From the Trade Descriptions Act to the Consumer Protection Act, myriad laws and labelling regulations protect us from food that’s sold fraudulently or misdescribed. Contravene these laws and you can be prosecuted. In 2017 a restaurant in Wales was ordered to pay in excess of £7,000 for false description on its menus, website, and social media. Its menu read, ‘Wye salmon’, implying that the fish was wild and locally caught, when in fact it had been sourced from various fish farms.
Crucial though the distinction between wild and farmed fish is, it’s a drop in the ocean compared to the liberties that caterers and food manufacturers take these days when they market vegetarian and vegan products. They have insinuated vegan cheese, milk and mayonnaise, and vegetarian chicken into our food terminology, largely unchallenged. Such couplings should not stand side by side. And why, given that it is illegal for a restaurateur to serve customers beef when they think it’s lamb, should passing off a mélange of pea protein isolate, starch, gum, and additives as meat or fish be any different?
I have yet to taste a fake plant food that remotely resembles the real food it’s copying, and on this ground alone, I find them misleading. But why do we allow such rampant misrepresentation? I understand that some vegans and vegetarians who were brought up as omnivores miss the sensory properties of animal foods. They may crave a crisp rasher of bacon or a chargrilled burger, so companies have devised novel ‘plant-based’ substitutes that act as doppelgängers, ‘analogue products’ designed to ape the characteristics of genuine animal foods. Fair enough.
But the wholesale adoption of the lexicon of accepted livestock food terms bugs me. Companies exploit the qualities associated exploit the qualities associated with animal foods to market products that don’t contain any. That’s wilful fakery if you ask me. Yet lots of people who reject animal foods appear happy to go along with this misrepresentation.
In the US, over a dozen states have introduced laws that make it illegal to use the word ‘meat’ to describe burgers and sausages that are created from plant-based ingredients, or ‘grown’ in labs. To stay on the right side of labelling law in the UK, purveyors of packaged vegan and vegetarian products use terms such as ‘cheeze’, ‘fishless fillets’, ‘riblets’, and ‘soya mince’.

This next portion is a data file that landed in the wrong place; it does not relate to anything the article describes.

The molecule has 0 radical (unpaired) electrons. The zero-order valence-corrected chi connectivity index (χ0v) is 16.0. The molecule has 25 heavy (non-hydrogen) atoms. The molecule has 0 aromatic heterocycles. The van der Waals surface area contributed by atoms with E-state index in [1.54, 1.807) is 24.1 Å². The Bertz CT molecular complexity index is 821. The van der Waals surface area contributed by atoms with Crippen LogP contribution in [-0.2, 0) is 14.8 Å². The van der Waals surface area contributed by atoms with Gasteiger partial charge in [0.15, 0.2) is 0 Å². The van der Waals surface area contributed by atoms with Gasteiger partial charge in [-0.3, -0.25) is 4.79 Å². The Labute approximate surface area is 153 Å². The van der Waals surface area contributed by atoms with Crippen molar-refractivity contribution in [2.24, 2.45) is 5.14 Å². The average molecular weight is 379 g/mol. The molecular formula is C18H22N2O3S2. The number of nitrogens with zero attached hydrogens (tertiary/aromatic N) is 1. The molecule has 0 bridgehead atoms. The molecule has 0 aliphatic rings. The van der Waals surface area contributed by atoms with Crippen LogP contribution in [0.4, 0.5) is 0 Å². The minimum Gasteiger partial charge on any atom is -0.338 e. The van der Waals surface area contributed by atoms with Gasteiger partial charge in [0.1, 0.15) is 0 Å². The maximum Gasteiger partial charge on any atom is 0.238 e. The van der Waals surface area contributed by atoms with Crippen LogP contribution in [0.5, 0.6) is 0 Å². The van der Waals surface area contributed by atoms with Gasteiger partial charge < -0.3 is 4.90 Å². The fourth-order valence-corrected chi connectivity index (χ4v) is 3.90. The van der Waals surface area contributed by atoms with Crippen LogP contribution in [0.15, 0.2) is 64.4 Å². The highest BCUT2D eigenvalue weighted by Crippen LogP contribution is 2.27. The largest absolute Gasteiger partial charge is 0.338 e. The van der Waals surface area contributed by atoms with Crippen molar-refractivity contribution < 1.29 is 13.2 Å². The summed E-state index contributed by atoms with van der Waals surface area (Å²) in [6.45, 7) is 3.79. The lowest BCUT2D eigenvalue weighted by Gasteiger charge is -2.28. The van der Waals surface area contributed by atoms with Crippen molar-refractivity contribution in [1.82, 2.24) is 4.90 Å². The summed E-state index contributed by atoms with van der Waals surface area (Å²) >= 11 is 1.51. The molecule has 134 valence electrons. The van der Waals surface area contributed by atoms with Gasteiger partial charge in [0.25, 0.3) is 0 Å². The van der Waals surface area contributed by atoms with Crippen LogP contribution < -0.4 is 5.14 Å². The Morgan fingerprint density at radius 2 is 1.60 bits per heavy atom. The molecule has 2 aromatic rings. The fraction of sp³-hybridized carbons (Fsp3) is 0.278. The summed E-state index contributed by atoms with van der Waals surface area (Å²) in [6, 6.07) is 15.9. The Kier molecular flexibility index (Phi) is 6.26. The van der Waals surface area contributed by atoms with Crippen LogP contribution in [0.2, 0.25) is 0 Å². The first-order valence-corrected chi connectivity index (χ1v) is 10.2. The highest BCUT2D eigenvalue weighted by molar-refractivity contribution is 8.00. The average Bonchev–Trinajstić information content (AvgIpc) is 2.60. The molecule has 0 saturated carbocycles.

London has seen the opening of a vegan cheesemonger called La Fauxmagerie, and fake meat brand The Vegetarian Butcher is an example of cognitive dissonance if ever there was one. Meanwhile, in restaurants, pubs, and cafés, there seems to be a total linguistic free-for-all on menus where vegan and vegetarian imitations of animal foods are concerned.
Of course, new words and meanings are added to our dictionary all the time to reflect modern life. There has always been a bit of fudging when it comes to food. We speak of damson ‘cheese’ and coconut milk, and I don’t see cheesemakers or dairy farmers having a strop over that. But when it comes to accurately describing the new wave of highly processed plant foods that have hit our shelves, I’d say that our food labelling and description laws have been tested and found lacking.
Surely makers of these new food compositions should describe their content in honest, clear terms without making any reference to animal foods? I’m all for tightening the regulations to deal with this, and if that means referring to ‘squeezed liquid coconut’, I can live with that.
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What do you think of plant-based 'meat' products? Leave a comment below...
Good Food contributing editor Joanna is an award-winning journalist who has written about food for 25 years. She is also a regular contributor to BBC Radio 4.